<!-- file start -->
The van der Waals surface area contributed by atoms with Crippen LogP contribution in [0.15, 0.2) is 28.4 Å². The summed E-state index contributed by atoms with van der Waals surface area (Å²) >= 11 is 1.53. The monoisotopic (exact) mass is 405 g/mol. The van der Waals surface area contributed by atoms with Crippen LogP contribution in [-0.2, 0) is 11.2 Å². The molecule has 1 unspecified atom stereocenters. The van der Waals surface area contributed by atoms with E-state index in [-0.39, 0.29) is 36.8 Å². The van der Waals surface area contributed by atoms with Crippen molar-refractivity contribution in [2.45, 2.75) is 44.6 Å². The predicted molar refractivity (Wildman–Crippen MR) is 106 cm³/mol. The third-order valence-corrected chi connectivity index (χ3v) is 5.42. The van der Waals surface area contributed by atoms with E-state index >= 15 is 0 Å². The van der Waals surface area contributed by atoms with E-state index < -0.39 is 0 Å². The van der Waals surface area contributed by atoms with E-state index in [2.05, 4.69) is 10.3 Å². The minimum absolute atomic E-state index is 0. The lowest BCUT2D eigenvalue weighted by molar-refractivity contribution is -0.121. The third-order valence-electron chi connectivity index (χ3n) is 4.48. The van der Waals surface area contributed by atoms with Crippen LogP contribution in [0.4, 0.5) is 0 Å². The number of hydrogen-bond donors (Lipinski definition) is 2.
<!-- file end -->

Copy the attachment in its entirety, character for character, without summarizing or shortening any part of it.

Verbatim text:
The van der Waals surface area contributed by atoms with Crippen LogP contribution in [0.15, 0.2) is 28.4 Å². The summed E-state index contributed by atoms with van der Waals surface area (Å²) >= 11 is 1.53. The monoisotopic (exact) mass is 405 g/mol. The van der Waals surface area contributed by atoms with Crippen LogP contribution in [-0.2, 0) is 11.2 Å². The molecule has 1 unspecified atom stereocenters. The van der Waals surface area contributed by atoms with E-state index in [-0.39, 0.29) is 36.8 Å². The van der Waals surface area contributed by atoms with Crippen molar-refractivity contribution in [2.45, 2.75) is 44.6 Å². The predicted molar refractivity (Wildman–Crippen MR) is 106 cm³/mol. The third-order valence-corrected chi connectivity index (χ3v) is 5.42. The van der Waals surface area contributed by atoms with E-state index >= 15 is 0 Å². The van der Waals surface area contributed by atoms with E-state index < -0.39 is 0 Å². The van der Waals surface area contributed by atoms with E-state index in [2.05, 4.69) is 10.3 Å². The minimum absolute atomic E-state index is 0. The lowest BCUT2D eigenvalue weighted by molar-refractivity contribution is -0.121. The third-order valence-electron chi connectivity index (χ3n) is 4.48. The van der Waals surface area contributed by atoms with Crippen LogP contribution in [0.4, 0.5) is 0 Å². The number of hydrogen-bond donors (Lipinski definition) is 2.